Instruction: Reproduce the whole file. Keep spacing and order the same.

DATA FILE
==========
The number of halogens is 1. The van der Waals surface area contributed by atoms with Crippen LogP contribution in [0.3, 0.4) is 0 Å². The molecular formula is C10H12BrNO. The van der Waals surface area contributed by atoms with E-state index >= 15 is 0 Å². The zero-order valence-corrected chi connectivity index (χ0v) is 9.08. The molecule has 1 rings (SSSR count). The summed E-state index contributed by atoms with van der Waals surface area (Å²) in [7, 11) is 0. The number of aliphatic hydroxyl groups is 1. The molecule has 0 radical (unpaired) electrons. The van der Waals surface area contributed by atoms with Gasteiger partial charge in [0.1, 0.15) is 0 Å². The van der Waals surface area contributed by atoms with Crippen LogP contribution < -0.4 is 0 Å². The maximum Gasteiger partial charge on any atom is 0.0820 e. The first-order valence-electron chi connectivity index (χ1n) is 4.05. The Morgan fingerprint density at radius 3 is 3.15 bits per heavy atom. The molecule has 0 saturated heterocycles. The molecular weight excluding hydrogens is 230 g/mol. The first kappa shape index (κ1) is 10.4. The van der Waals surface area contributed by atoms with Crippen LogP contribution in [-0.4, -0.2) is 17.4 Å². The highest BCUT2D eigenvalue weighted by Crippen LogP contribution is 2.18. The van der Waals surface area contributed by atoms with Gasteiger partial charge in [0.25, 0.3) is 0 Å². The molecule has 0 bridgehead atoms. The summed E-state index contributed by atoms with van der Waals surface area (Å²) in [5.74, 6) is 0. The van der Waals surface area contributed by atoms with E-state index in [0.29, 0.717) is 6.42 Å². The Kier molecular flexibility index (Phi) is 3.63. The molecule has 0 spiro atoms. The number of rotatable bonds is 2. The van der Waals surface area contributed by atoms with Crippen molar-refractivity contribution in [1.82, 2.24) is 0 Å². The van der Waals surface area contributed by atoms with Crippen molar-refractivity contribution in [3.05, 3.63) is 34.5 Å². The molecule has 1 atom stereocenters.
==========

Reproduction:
The number of halogens is 1. The van der Waals surface area contributed by atoms with Crippen LogP contribution in [0.3, 0.4) is 0 Å². The molecular formula is C10H12BrNO. The van der Waals surface area contributed by atoms with E-state index >= 15 is 0 Å². The zero-order valence-corrected chi connectivity index (χ0v) is 9.08. The molecule has 1 rings (SSSR count). The summed E-state index contributed by atoms with van der Waals surface area (Å²) in [7, 11) is 0. The number of aliphatic hydroxyl groups is 1. The molecule has 0 radical (unpaired) electrons. The van der Waals surface area contributed by atoms with Gasteiger partial charge in [0.1, 0.15) is 0 Å². The van der Waals surface area contributed by atoms with Crippen LogP contribution < -0.4 is 0 Å². The maximum Gasteiger partial charge on any atom is 0.0820 e. The first-order valence-electron chi connectivity index (χ1n) is 4.05. The Morgan fingerprint density at radius 3 is 3.15 bits per heavy atom. The molecule has 0 saturated heterocycles. The molecular weight excluding hydrogens is 230 g/mol. The first kappa shape index (κ1) is 10.4. The van der Waals surface area contributed by atoms with Crippen LogP contribution in [-0.4, -0.2) is 17.4 Å². The highest BCUT2D eigenvalue weighted by Crippen LogP contribution is 2.18. The van der Waals surface area contributed by atoms with Gasteiger partial charge in [0.25, 0.3) is 0 Å². The molecule has 0 bridgehead atoms. The summed E-state index contributed by atoms with van der Waals surface area (Å²) in [5.74, 6) is 0. The van der Waals surface area contributed by atoms with E-state index in [0.29, 0.717) is 6.42 Å². The Kier molecular flexibility index (Phi) is 3.63. The molecule has 0 spiro atoms. The number of rotatable bonds is 2. The van der Waals surface area contributed by atoms with Crippen molar-refractivity contribution in [1.82, 2.24) is 0 Å². The van der Waals surface area contributed by atoms with Crippen molar-refractivity contribution in [3.05, 3.63) is 34.5 Å². The molecule has 1 atom stereocenters.